Celebration of Women and the Steelpan Art Form

 

Tribute To Women In Pan

 

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Meet Nakiya Athina de Freitas - Antigua

“I would tell any young female panist to go for it. If it’s something you love and enjoy, don’t let anything deter you from that passion. You will face many ups and downs and you will feel like giving up, but just keep going.” 

She is focused, driven and extremely talented. And represents the future of Pan. She is a music major who has firm ideas on the way forward in Pan. In an exclusive interview with When Steel Talks - Nakiya Athina de Freitas shares her feelings, experiences, and insight into the Steelband music art form and more.

A When Steel Talks Exclusive

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WST - “Tell us about Nakiya Athina de Freitas?”

Nakiya D. - “Well, I’m a peppy, open-minded, and multi-talented 20-year-old girl from Antigua who loves being in and around a steel pan. I’m creative by nature, dabbling in music, art and occasional photography. I didn’t have a strong musical atmosphere as a child, but I enjoyed (and still do) sitting behind the organist at church and singing along to the various harmonies. I strive to be an outstanding well-rounded individual with great communication and interpersonal skills.”


WST - “What were your earliest experiences with Pan?”

Nakiya D. - “My earliest pan experience dates to 2009; I was eleven, just starting the Antigua Girls’ High School. Being, in a new school was exciting, and I wanted to be apart of as many groups as possible. The school’s steel orchestra caught my interest as I always wanted to be apart of something musical but never had the opportunity. Out of all the groups I joined that term and throughout my high school career, the Antigua Girls’ High School Steel Orchestra was the one for me.”


WST - “Even though you are still young, you are a veteran panist who has performed with the likes of Antigua’s Hells Gate Steel Orchestra, Trinidad’s Exodus Steel Orchestra, and more; talk about these experiences through the years?”

Nakiya D. - “As I said previously, I started playing pan with the Antigua Girls’ High School Steel Orchestra which I captained for two years. With them, I participated in the National Junior Panorama for five years and travelled to Barbuda.

“In 2012, I participated, for the first time, in the National Panorama Competition with Harmonies Steel Orchestra International and did so for two years. I was a part of the National Youth Pan Orchestra in its revival stages, as well as the all-female pan group called Fem-Steel. From 2014, I have been playing with the AMP West Side Symphony during the National Panorama Competitions, as well as other small steel band competitions, such as the Gemonites 25-A-Side Competition. 2015 was my first year with Hells Gate Steel Orchestra, participating in the National Panorama Competition and gaining a lot of travel experience. I have been to Haiti for Carifesta XII, Guadeloupe for the Gwadadli Festival, and Montserrat. Presently, I am completing my degree in Music at the University of the West Indies, St. Augustine, Trinidad and Tobago.”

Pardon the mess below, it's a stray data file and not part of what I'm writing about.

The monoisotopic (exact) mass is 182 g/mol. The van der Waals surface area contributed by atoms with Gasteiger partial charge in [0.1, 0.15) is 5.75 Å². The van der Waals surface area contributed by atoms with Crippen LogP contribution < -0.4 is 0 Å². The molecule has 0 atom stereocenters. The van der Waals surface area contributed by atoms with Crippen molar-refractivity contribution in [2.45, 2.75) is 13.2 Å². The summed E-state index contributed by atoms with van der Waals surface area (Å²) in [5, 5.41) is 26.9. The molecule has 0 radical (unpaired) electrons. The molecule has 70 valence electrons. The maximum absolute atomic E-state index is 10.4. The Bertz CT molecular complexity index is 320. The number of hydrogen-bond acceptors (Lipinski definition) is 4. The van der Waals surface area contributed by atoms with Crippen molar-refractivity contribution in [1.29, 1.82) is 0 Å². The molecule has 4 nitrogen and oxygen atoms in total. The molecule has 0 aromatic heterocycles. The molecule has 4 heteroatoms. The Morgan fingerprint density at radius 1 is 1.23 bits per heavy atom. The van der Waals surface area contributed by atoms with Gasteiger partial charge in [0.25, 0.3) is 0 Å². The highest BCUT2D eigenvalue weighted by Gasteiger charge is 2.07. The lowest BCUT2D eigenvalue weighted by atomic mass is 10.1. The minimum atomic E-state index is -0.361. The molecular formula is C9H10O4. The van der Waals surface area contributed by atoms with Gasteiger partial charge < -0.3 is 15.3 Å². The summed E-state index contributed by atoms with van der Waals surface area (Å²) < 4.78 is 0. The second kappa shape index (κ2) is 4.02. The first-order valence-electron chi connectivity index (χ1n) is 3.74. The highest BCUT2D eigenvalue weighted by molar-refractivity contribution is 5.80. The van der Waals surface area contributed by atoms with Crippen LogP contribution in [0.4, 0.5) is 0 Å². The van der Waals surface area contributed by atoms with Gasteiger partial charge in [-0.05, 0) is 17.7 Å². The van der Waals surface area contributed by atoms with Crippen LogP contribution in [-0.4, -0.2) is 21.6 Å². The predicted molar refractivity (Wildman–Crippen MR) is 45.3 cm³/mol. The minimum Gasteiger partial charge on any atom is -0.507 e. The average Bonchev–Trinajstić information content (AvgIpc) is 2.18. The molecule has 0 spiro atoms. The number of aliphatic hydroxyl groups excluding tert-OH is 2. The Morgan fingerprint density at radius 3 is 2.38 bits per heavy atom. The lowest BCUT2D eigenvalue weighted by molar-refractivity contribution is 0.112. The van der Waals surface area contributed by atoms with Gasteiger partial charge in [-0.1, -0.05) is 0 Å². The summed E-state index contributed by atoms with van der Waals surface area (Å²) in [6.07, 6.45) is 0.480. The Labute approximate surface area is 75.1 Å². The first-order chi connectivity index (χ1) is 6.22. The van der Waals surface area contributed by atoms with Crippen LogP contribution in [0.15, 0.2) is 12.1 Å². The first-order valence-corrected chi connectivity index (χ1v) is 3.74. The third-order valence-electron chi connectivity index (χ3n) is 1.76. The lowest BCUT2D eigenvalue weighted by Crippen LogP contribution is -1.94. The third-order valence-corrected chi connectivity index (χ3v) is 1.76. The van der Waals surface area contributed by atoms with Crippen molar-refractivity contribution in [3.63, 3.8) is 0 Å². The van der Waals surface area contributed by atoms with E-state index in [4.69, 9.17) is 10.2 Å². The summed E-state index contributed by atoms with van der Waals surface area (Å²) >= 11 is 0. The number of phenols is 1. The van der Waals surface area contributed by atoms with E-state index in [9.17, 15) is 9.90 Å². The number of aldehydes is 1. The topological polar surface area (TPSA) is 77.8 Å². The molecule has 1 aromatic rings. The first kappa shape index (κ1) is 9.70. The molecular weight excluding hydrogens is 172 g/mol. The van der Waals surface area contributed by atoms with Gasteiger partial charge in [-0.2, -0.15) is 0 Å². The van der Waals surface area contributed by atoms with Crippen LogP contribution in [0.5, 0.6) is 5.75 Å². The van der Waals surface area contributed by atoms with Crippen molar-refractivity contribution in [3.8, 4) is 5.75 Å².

Nakiya Athina de Freitas
Nakiya Athina de Freitas

WST - “Were there any notable similarities, and differences, in your experiences with Hells Gate in Antigua, and steel orchestras in Trinidad?”

Nakiya D. - “One major difference that I noticed was the teaching styles/ note distribution. From the bands I’ve been to in Trinidad, the arrangers tend to teach the section leaders then they would teach the members of the section. At Hells Gate, it’s done a lot differently. Everyone is taught at the same time and the section leaders help to reinforce what was taught. However, I’ve noticed that the practice times are the same. Arrangers/drillers would run the band to the early hours of the morning.”


WST - “From your perspective, tell us about the steelband art form in Antigua & Barbuda.”

Nakiya Athina de Freitas with
Invaders Steel Orchestra
Nakiya Athina de Freitas

Nakiya D. - “I believe the steel band art form in Antigua is growing. Annually, there has been an increase in the amount of pan-centric activities outside of the National Panorama Competition during carnival in July and the National Schools Panorama Competition in October. Even secondary schools have been showing initiative and having Pan Block-o-ramas, inviting their fellow peers to take part in the festivities. However, like many other countries with pan fraternities, we face the same problems of insufficient funding, minimal cultural recognition from the government, and a Steelpan Association that is still in the process of development.”


WST - “Do you perform with a stage-side throughout the year? If so, contrast these occasions with annual Panorama seasons prep and performances.”

Nakiya D. - “No, I don’t play with a stage side.”


WST - “Being female, were you initially cautioned or perhaps even dissuaded in any way, from becoming involved in the Steelband art form?”

Nakiya D. - “I was surprisingly never dissuaded about playing pan. The main concern was usually about the late hours of practice and getting home safely, but once my parents saw how dedicated I was to the cause they knew they couldn’t have stopped me and that this is what I wanted to do. I was actually greatly encouraged by many persons who saw my potential to continue playing and to make a difference.”


WST - “Do any of your family members play pan?”

Nakiya D. - “Surprisingly, I’m the only one. However, in speaking with my grandmother and one of my uncles, I recently found out that my Grandfather was a manager of a band in Liberta Village, St. Paul’s, Antigua. They’re unsure about whether he played or not.”